FIG. 4 is a schematic top plan view of the assembly of FIG. 3;

FIG. 5 is a schematic perspective view of a third preferred embodiment of the improved low voltage light system bulb assembly of the present invention;

FIG. 6 is a schematic front exploded view of the assembly of FIG. 5;

FIG. 7 is a schematic plan view of a fourth preferred embodiment of the invention;

FIG. 8 is a sectional view of the unit electrical connector assembly shown in FIG. 7; and

FIG. 9 is a sectional view of an alternate electric connector assembly.

DETAILED DESCRIPTION FIGS. 1 and 2

Now referring more particularly to FIGS. 1 and 2 of the drawings, a first preferred embodiment of the improved low voltage bulb assembly of the present invention is schematically depicted therein. Thus, assembly 10 is shown, which comprises a plurality of low voltage light bulbs 12, 14 and 16 disposed in sockets 13, 15 and 17, respectively, and spaced along the length of a generally rectangular elongated cavity 18 in a housing 19 of plastic, aluminum or the like.

Housing 19 has a transparent rectangular cover 21 releasably secured thereto over cavity 18. Cover 21 preferably is of polycarbonate or other flexible impact-resistant plastic.

An elongated non-conductive strip 20 of, for example, rubber, plastic or the like carries a pair of electrical conductors 26 and 28 which are adapted to be connected by suitable means to a power source (not shown) and housing 19. Ideally, cover 21 is transparent while the inner sides of cavity 18 formed in housing 19 along with the top of strip 20 carries a reflective coating to enhance light emission from the assembly.

Thus, each of bulbs 12, 14 and 16 can easily be replaced when burned out, merely by temporarily removing cover 21, removing the burned out bulb from a socket, inserting a new bulb, and snapping the cover 21 to the position shown in FIG. 1. In this regard, cover 21 has depending sides 34 and 36, the lower ends 38 and 40 of which are contoured to flexibly snap into and out of grooves 42 and 44 in housing 19. Because bulbs 12, 14 and 16 are connected in parallel, a burn out of one such bulb does not affect the operation of any of the other bulbs.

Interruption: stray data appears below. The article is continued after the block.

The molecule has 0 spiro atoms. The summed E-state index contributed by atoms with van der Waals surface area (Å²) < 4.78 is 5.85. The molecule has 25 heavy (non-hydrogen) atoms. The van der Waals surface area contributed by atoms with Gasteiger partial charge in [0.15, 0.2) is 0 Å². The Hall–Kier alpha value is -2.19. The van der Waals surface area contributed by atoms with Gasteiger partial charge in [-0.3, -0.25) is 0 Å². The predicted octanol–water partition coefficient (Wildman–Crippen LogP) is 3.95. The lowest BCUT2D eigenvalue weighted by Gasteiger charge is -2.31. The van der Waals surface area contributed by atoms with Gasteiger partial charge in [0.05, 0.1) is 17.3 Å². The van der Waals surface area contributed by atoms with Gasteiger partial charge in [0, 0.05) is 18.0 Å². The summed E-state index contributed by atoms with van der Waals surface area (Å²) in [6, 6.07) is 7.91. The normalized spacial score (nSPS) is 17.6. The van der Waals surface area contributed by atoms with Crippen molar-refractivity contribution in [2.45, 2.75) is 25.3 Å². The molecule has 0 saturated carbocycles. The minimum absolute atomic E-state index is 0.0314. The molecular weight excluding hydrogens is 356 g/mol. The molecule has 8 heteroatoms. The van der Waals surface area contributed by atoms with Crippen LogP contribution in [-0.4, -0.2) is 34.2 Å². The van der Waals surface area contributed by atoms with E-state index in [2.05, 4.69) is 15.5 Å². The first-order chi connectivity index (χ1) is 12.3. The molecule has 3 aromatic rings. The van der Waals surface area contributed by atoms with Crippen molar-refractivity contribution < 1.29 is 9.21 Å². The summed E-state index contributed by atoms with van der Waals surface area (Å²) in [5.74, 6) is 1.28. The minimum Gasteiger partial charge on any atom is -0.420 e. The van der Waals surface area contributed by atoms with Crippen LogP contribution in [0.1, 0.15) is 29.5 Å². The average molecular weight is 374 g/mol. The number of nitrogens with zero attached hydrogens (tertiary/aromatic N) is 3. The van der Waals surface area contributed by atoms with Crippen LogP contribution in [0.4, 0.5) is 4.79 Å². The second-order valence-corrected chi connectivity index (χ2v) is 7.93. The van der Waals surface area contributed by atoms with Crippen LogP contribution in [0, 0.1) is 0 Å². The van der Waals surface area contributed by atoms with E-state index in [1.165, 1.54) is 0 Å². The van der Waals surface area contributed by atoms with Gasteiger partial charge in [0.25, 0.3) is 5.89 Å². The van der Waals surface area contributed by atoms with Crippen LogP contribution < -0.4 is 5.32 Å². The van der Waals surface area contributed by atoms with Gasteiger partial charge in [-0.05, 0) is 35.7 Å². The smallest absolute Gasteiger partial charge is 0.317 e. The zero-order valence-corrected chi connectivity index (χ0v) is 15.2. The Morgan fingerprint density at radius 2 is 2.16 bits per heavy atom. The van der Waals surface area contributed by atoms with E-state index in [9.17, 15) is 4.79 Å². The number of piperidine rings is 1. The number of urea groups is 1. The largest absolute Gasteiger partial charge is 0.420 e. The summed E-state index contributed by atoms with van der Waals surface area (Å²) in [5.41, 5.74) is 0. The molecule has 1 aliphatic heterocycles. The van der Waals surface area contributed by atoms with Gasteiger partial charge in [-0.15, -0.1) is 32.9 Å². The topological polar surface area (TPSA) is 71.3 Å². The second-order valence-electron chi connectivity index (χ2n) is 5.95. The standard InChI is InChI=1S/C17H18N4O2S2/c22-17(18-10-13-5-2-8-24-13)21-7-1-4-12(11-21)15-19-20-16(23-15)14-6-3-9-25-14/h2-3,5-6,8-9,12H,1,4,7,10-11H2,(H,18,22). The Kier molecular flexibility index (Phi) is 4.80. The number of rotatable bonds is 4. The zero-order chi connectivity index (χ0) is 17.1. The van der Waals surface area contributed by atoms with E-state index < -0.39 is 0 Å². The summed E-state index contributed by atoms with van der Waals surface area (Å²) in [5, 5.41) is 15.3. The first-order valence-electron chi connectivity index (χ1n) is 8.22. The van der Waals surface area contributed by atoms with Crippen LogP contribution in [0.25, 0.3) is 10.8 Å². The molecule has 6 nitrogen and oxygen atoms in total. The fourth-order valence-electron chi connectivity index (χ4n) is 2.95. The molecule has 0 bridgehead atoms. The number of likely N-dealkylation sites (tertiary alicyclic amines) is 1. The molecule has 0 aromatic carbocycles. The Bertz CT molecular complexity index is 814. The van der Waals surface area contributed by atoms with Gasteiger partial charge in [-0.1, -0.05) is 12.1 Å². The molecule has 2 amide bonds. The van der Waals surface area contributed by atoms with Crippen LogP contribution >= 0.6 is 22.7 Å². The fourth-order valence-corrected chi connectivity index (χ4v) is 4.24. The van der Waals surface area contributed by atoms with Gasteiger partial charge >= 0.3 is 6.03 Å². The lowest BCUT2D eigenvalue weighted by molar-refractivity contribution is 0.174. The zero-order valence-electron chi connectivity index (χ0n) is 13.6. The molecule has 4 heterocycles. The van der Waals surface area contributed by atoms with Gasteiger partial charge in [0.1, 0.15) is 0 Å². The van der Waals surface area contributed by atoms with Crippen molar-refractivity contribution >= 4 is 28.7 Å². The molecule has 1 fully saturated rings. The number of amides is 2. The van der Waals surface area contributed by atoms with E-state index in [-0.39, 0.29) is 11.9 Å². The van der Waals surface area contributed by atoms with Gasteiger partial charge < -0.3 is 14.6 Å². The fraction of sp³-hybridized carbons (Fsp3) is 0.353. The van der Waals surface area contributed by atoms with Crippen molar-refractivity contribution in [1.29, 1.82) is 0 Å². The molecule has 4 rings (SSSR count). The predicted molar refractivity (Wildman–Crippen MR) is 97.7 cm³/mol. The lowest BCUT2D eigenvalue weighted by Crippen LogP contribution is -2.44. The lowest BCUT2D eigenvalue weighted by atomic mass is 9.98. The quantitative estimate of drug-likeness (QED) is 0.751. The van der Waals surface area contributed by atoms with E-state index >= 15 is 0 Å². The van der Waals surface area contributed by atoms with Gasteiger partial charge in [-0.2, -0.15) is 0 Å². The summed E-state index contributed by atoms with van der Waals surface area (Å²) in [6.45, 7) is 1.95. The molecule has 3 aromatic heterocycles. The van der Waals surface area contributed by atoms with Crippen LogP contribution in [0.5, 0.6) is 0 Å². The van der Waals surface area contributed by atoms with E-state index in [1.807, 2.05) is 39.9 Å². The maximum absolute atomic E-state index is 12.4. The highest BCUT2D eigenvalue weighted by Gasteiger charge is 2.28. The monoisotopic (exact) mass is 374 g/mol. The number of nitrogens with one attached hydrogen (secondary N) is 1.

Thus, assembly 10 is simple, inexpensive, decorative and durable. Bulbs 12, 14 and 16 are connected in electrical parallel and can, for example, operate at <5 watt with 24 VAC (voltage-alternating current type) for long life. When such bulbs need to be replaced, they can easily be removed from assembly 10 and new bulbs quickly inserted therein, without affecting the continued operation and electrical display of assembly 10 by removal and reconnection of the novel cover.

FIGS. 3 and 4

A second preferred embodiment of the improved low voltage light bulb assembly of the present invention is schematically depicted in FIGS. 3 and 4. Thus, assembly 10a is shown. Components thereof which are similar to those of assembly 10 bear the same numerals but are succeeded by the letter "a". Thus, assembly 10a is substantially identical to assembly 10, including bulbs 12a, 14a and 16a, housing 19a cavity 18a therein and strip 20a.

However, cover 21a is curved and dome-like. Moreover, contacts 30a and 32a are merely straight vertical legs of spring metal with lower square feet 50 disposed at opposite ends of each of the bulbs. Only one pair of contacts per bulb need be operative electrically. Contacts 30a and 32a spring apart to releasably snap grip the outer surfaces of conductor 26a and 28a so as to tightly but releasably hold bulbs 12a, 14a and 16a in place above conductors 26a and 28a and in electrical contact therewith. Removal or burn-out of any bulb does not affect operation of the remaining bulbs. Moreover, assembly 10a can be transversely severed between adjacent bulbs to form two or more functional units. Likewise, a series of units 10a can be connected in tandem, electrically and mechanically to provide an elongated light assembly.

FIGS. 5 and 6

A third preferred embodiment of the improved low voltage light display bulb assembly of the present invention is schematically depicted in FIGS. 5 and 6. Thus, assembly 10b is shown. Components thereof similar to those of assembly 10 bear the same numerals, but are succeeded by the letter "b". Assembly 10b is identical to assembly 10 except that bulbs 12b, 14b and 16b are releasably held in flexible transparent side brackets 52, 54 and 56 of plastic or the like. Brackets 52, 54 and 56 are connected to the sidewall 58 of cover 21b. Moreover, contacts 30 and 32 are identical to straight depending leg contacts 30a and 32a, but bear square lower feet 50b. Brackets 52, 54 and 56 releasably hold the respective bulbs in place, and feet 50b are adapted to abut conductors 26b and 28b. If desired, contacts 30b and 32b can be designed to flex and provide a positive bias to conductors 26b and 28b. Assembly 10b has the advantages of assemblies 10 and 10a.